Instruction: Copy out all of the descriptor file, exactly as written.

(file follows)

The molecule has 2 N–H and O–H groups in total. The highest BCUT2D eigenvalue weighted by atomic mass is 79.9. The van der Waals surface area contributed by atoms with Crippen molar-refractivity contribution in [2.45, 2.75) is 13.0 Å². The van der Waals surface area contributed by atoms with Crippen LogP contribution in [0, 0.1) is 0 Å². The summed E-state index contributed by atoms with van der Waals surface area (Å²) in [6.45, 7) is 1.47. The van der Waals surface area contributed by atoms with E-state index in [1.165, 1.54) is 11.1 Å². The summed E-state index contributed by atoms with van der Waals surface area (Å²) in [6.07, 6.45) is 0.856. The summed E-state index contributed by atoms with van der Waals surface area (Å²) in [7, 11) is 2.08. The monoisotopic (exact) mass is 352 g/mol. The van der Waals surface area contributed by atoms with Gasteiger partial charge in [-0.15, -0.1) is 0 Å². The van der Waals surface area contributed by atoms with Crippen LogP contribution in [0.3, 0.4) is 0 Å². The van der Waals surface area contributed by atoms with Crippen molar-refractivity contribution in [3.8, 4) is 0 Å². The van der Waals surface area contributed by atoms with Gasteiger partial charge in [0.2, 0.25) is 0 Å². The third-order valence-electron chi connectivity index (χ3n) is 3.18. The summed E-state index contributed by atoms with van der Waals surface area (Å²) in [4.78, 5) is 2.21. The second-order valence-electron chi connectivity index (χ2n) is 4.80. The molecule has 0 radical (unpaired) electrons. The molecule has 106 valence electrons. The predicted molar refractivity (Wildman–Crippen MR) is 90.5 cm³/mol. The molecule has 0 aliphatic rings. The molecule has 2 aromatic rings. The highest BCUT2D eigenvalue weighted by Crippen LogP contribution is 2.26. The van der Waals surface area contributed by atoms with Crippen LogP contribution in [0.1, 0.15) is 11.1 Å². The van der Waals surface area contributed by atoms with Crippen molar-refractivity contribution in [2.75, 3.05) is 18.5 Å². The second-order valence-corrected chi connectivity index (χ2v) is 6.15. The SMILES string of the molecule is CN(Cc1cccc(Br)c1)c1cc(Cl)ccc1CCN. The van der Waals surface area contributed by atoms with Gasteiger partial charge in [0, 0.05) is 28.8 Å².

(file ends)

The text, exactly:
The molecule has 2 N–H and O–H groups in total. The highest BCUT2D eigenvalue weighted by atomic mass is 79.9. The van der Waals surface area contributed by atoms with Crippen molar-refractivity contribution in [2.45, 2.75) is 13.0 Å². The van der Waals surface area contributed by atoms with Crippen LogP contribution in [0, 0.1) is 0 Å². The summed E-state index contributed by atoms with van der Waals surface area (Å²) in [6.45, 7) is 1.47. The van der Waals surface area contributed by atoms with E-state index in [1.165, 1.54) is 11.1 Å². The summed E-state index contributed by atoms with van der Waals surface area (Å²) in [6.07, 6.45) is 0.856. The summed E-state index contributed by atoms with van der Waals surface area (Å²) in [7, 11) is 2.08. The monoisotopic (exact) mass is 352 g/mol. The van der Waals surface area contributed by atoms with Gasteiger partial charge in [-0.15, -0.1) is 0 Å². The van der Waals surface area contributed by atoms with Crippen LogP contribution in [0.3, 0.4) is 0 Å². The van der Waals surface area contributed by atoms with Crippen molar-refractivity contribution in [3.8, 4) is 0 Å². The van der Waals surface area contributed by atoms with Gasteiger partial charge in [0.2, 0.25) is 0 Å². The third-order valence-electron chi connectivity index (χ3n) is 3.18. The summed E-state index contributed by atoms with van der Waals surface area (Å²) in [4.78, 5) is 2.21. The second-order valence-electron chi connectivity index (χ2n) is 4.80. The molecule has 0 radical (unpaired) electrons. The molecule has 106 valence electrons. The predicted molar refractivity (Wildman–Crippen MR) is 90.5 cm³/mol. The molecule has 0 aliphatic rings. The molecule has 2 aromatic rings. The highest BCUT2D eigenvalue weighted by Crippen LogP contribution is 2.26. The van der Waals surface area contributed by atoms with Crippen LogP contribution in [0.1, 0.15) is 11.1 Å². The van der Waals surface area contributed by atoms with Crippen molar-refractivity contribution in [2.75, 3.05) is 18.5 Å². The second-order valence-corrected chi connectivity index (χ2v) is 6.15. The SMILES string of the molecule is CN(Cc1cccc(Br)c1)c1cc(Cl)ccc1CCN. The van der Waals surface area contributed by atoms with Gasteiger partial charge in [0, 0.05) is 28.8 Å².